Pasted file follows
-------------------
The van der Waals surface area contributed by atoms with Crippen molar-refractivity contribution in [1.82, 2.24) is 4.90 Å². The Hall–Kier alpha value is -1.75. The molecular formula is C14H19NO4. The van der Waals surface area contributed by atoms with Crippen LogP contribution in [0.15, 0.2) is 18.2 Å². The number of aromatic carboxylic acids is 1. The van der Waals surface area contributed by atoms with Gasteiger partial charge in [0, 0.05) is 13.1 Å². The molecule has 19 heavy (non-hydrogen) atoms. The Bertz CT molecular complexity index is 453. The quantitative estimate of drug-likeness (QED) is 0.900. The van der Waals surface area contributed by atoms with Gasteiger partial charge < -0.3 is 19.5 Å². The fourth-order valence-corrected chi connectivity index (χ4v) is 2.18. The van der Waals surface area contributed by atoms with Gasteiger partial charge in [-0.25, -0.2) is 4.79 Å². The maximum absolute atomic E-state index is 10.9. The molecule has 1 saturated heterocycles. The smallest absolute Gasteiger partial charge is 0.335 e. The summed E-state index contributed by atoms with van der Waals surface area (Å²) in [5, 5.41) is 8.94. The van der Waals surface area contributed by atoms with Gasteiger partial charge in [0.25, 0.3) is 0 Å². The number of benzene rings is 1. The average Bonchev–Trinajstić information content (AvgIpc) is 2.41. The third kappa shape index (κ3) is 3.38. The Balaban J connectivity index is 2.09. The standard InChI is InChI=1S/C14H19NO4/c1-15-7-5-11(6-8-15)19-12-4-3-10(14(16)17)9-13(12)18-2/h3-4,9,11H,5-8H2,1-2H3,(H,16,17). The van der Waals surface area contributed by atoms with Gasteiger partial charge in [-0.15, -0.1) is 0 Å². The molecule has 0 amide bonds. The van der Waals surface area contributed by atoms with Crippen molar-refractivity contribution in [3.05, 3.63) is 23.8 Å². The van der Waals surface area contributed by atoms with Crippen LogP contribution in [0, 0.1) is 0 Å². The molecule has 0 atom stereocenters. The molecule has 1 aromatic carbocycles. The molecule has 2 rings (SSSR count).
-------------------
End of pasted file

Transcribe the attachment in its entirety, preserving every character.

The van der Waals surface area contributed by atoms with Crippen molar-refractivity contribution in [1.82, 2.24) is 4.90 Å². The Hall–Kier alpha value is -1.75. The molecular formula is C14H19NO4. The van der Waals surface area contributed by atoms with Crippen LogP contribution in [0.15, 0.2) is 18.2 Å². The number of aromatic carboxylic acids is 1. The van der Waals surface area contributed by atoms with Gasteiger partial charge in [0, 0.05) is 13.1 Å². The molecule has 19 heavy (non-hydrogen) atoms. The Bertz CT molecular complexity index is 453. The quantitative estimate of drug-likeness (QED) is 0.900. The van der Waals surface area contributed by atoms with Gasteiger partial charge < -0.3 is 19.5 Å². The fourth-order valence-corrected chi connectivity index (χ4v) is 2.18. The van der Waals surface area contributed by atoms with Gasteiger partial charge in [-0.25, -0.2) is 4.79 Å². The maximum absolute atomic E-state index is 10.9. The molecule has 1 saturated heterocycles. The smallest absolute Gasteiger partial charge is 0.335 e. The summed E-state index contributed by atoms with van der Waals surface area (Å²) in [5, 5.41) is 8.94. The van der Waals surface area contributed by atoms with Gasteiger partial charge in [0.25, 0.3) is 0 Å². The number of benzene rings is 1. The average Bonchev–Trinajstić information content (AvgIpc) is 2.41. The third kappa shape index (κ3) is 3.38. The Balaban J connectivity index is 2.09. The standard InChI is InChI=1S/C14H19NO4/c1-15-7-5-11(6-8-15)19-12-4-3-10(14(16)17)9-13(12)18-2/h3-4,9,11H,5-8H2,1-2H3,(H,16,17). The van der Waals surface area contributed by atoms with Gasteiger partial charge in [-0.15, -0.1) is 0 Å². The molecule has 0 amide bonds. The van der Waals surface area contributed by atoms with Crippen molar-refractivity contribution in [3.05, 3.63) is 23.8 Å². The van der Waals surface area contributed by atoms with Crippen LogP contribution in [0, 0.1) is 0 Å². The molecule has 0 atom stereocenters. The molecule has 1 aromatic carbocycles. The molecule has 2 rings (SSSR count).